How do you verify that a builder is competent or that a window cleaner has safe arrangements in place to work at height safely If a contractor has been working for a long period of time without incident, this is not necessarily a measure of competency.
The safety schemes in procurement scheme (SSiP) provides advice on this. It aims to assist both clients and contractors by listing registered members who run schemes which will assess the competency of small, medium and large contractors. In most cases, this is at little or no cost to the agent and a nominal cost to contractors (depending on their size).
The benefit of agents registering as clients with one of these schemes is they can track contractor progress in respect of compliance online, and most schemes flag, for example, if contractor's insurance is out of date.
It can be difficult for agents who have been using small local contractors to make this change, but if these contractors cannot meet the expected standard within a reasonable timescale, difficult decisions may have to be made - especially if they are undertaking high risk work.
Contractor safety management should be a two way communication. The letting agent will set the standards they expect, so providing site rules as part of contractor engagement is a good idea. These can include general standards of conduct as well as Health & Safety.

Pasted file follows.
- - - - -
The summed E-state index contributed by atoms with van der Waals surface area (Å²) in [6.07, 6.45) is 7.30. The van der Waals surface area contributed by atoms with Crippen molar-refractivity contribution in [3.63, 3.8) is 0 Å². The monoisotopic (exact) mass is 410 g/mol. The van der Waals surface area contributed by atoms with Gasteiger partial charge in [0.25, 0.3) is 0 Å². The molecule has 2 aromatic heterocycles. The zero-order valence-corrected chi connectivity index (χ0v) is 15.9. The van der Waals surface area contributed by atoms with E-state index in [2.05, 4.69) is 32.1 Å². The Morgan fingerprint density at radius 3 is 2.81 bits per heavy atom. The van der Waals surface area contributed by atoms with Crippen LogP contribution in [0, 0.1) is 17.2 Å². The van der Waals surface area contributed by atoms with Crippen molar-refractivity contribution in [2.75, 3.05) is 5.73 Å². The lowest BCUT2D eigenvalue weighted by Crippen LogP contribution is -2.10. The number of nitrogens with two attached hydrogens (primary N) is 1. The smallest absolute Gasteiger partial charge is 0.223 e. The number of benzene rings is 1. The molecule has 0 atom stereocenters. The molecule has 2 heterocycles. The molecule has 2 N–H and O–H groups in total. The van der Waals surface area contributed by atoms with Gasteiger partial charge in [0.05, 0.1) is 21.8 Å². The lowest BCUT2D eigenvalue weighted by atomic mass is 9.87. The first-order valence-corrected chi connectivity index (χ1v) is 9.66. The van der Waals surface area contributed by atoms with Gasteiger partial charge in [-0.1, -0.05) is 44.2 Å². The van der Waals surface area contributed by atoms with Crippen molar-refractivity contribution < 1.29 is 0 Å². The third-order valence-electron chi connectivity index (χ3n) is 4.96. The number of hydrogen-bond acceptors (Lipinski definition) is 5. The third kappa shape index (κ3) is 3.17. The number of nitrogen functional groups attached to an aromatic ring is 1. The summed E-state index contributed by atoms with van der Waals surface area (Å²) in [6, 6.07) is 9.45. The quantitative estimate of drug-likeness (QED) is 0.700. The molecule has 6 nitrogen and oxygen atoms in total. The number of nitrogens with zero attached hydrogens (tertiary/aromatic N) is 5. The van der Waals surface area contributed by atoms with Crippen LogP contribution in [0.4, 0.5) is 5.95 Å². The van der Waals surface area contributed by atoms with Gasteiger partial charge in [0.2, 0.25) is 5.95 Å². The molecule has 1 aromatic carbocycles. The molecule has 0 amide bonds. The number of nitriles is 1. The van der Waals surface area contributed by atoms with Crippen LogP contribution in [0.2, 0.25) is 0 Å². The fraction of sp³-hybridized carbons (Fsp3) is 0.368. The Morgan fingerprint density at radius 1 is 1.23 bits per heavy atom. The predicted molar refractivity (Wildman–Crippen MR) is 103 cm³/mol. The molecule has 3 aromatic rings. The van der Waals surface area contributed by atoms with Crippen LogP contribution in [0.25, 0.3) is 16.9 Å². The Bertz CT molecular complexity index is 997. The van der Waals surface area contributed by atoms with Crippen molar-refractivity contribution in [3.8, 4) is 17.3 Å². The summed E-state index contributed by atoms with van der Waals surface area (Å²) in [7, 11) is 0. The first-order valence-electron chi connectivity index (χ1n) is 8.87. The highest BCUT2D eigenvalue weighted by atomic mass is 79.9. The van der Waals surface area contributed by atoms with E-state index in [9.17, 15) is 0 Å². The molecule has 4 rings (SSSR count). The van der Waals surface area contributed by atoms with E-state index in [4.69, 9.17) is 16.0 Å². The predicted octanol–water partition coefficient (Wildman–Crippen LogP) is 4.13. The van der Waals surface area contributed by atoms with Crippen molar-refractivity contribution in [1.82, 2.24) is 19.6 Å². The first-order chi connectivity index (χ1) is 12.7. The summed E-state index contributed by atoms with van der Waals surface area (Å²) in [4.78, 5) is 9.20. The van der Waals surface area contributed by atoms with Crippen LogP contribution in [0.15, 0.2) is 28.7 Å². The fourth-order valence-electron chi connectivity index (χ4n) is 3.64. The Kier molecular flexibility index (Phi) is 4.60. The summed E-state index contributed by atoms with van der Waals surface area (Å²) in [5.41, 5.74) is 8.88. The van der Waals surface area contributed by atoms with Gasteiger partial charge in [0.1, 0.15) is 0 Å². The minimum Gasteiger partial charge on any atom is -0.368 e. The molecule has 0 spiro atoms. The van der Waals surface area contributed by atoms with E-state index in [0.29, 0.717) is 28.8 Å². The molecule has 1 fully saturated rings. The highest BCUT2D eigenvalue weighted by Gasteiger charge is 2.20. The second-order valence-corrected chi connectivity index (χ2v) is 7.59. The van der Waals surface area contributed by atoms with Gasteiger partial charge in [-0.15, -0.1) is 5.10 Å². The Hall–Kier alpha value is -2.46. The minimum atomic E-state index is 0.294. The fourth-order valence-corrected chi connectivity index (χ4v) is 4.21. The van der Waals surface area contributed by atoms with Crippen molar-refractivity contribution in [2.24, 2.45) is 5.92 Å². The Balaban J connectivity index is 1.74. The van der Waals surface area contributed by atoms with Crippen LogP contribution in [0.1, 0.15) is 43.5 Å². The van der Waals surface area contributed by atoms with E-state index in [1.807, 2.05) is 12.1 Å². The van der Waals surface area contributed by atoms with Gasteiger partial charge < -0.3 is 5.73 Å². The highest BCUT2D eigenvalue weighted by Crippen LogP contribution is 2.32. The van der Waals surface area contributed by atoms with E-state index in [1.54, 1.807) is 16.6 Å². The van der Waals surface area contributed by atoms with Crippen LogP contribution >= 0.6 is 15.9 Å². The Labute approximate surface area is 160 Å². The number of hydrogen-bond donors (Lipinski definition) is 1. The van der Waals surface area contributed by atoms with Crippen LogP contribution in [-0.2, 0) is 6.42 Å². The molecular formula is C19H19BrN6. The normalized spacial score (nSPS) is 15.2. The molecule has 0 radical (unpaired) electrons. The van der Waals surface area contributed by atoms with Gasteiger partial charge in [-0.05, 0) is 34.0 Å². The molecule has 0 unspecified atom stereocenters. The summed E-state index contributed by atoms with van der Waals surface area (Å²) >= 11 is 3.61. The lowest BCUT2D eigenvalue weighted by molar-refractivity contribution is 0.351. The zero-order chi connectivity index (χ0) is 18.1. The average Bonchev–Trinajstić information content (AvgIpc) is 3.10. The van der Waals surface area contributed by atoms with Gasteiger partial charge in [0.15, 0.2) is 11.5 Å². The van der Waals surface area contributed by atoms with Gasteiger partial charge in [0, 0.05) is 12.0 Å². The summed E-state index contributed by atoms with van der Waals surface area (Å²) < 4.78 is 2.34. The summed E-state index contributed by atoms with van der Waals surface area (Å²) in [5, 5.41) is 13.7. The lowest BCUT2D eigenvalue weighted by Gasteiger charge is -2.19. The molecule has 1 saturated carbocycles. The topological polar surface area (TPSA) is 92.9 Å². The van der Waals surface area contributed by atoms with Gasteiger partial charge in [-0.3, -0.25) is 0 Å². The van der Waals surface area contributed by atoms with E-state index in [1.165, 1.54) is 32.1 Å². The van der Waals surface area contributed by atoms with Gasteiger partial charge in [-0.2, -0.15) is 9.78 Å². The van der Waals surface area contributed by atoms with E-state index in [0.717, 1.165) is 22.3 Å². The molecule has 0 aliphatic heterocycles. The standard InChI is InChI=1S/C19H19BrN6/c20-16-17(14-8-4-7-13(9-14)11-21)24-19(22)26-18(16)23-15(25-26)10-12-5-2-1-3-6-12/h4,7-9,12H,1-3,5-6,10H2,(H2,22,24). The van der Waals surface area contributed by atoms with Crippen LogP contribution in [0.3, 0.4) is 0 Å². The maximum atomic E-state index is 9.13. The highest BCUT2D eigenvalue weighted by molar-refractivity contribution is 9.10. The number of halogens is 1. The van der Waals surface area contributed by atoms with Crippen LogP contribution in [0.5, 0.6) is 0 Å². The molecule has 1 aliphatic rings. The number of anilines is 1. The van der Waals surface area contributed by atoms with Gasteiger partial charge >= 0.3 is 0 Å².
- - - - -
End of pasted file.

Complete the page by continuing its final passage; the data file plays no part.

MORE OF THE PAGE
The letting agent should also be prepared to provide information on hazards of which they are aware. This should definitely include any information on asbestos where surveys are available. For work within homes that may not have been subject to a survey, an approximate age of the property will provide a contractor with an indication of whether they should alter the manner in which they work.
In return, the contractor should provide information on how they will conduct their work safely. Once risk assessments have been provided, there must be a process of discussion on safe working practices. Some work will be more expensive to undertake safely, for example, the use of ladders to clean windows or clear gutters several stories high should be avoided in favour of reach and wash systems.
Moreover, work beside unprotected roof edges or fragile materials will also require additional controls which may make the work more expensive. By insisting on an unsafe working practice, the agent may be placing themselves into a position of culpability in the event of an incident occurring.
Regular meetings arranged with frequently used contractors should include discussions on safety and the agent's expectations of in respect of safety standards.
Agents should also undertake an occasional spot check to verify contractors are working safely, and in the manner which has been previously agreed. This does not have to be onerous, and could simply include verification that the contractor is using the equipment or personal protective equipment and that they are working in a tidy and professional manner.
Next week I will be discussing managing work on site and high risk work.
*Louise Hosking MCIEH CMIOSH RMaPS AIEMA SIIRSM is a Chartered Safety & Health Practitioner and Director at Hosking Associates Ltd